The brand is rooted in denim with a range of fits including the boy jean, priced $125 to $135; the “skinny skinny” ankle, priced $115 to $135; the high riser at $125, and the rail straight at $98.50. It also has a reputation for T-shirts, boots, skimmers, flats and dresses. It’s big on stripes and layering, as well, such as with color-blocked cardigans and T-shirts. For fall, some of the big fashion ideas are silk boy shirts, chambray and Oxford shirts, skinny ankle jeans and skinny ankle cords; textured tops, ankle boots and T-shirts in prints and patterns, and a growing array of satchels, totes and clutches.
Typically, there’s some subtle wit or design twist injected into the products, such as this season’s scarves printed with sheep, or tea cups. Madewell — like its sister brand J. Crew — keeps building relationships with outside brands, selling Herschel backpacks, Barbour field jackets and Chimala jeans from Japan, for example, to round out the assortment. There’s a look and an attitude, and a bit of gravitas to the collection, and a young spirit without being teeny bopper, or novelty juniors. There’s no overlap with J. Crew, which is more about total wardrobing and operating larger stores. Madewell stores average 3,500 square feet; J. Crew averages 6,000 square feet.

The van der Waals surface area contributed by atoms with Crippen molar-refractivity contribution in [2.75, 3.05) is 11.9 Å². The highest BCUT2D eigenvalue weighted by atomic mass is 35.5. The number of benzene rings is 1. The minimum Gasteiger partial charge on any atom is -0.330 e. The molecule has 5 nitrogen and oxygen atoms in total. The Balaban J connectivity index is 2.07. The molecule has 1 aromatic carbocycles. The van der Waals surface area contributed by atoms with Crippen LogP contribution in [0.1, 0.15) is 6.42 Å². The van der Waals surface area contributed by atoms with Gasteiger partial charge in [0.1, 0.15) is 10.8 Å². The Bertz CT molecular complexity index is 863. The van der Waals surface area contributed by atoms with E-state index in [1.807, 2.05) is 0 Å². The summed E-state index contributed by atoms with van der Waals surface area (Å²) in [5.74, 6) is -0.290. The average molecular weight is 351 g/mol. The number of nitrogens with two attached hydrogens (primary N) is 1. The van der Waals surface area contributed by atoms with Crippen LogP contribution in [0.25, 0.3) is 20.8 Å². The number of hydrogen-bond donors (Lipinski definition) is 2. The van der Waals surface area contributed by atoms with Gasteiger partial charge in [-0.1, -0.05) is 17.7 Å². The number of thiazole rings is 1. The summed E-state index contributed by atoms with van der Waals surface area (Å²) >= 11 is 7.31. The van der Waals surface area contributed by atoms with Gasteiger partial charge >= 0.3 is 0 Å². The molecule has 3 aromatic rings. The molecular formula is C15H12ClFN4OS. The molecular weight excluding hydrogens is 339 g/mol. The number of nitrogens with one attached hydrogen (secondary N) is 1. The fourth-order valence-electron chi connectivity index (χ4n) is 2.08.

“We do capture this casual element but have definitely expanded with more elevated pieces,” said Kin Ying Lee, Madewell’s head designer. “It’s not like we have to box ourselves into designing for a certain price.” Twenty-five to 35-year-old women is the sweet spot, though Madewell embraces a wider range extending from college-age women to women in their 40s and 50s.
When Drexler launched Madewell, the name wasn’t universally accepted, and sometimes people got it wrong, by saying “Wellmade.” But something about the name and its vintage character spoke to Drexler. “The name immediately resonated with me in a very positive way. For me, there was also a vision attached to the name.
“It’s a very personal exercise when you are naming a company,” Drexler said. “In a sense, it’s like naming your child.”
The Madewell story recalls what happened at Old Navy, which Drexler also started when he was ceo of Gap Inc. He took the Old Navy name off a bar on Rue St. Germain in Paris he happened to notice. The Gap board hated the name and hired two marketing companies to come up with alternatives, but Drexler won out. “No one will ever agree on a name,” Drexler said. “But the name really doesn’t mean much, until the business itself becomes meaningful.”
With Madewell turning a corner, Drexler said he’s pleased by the progress, though “not at the point of feeling very gratified. I feel optimistic where it’s going. I will feel gratified down the road when Madewell has more stores, more earnings and more happy customers.”
Which raises the question of what Madewell’s ultimate store count could be, which market sources believe probably won’t rival some other major youth chains such as Abercrombie, with more than 1,000 stores, or American Eagle, with more than 900. “I can’t answer that yet,” Drexler said. “Ask me in about a year.”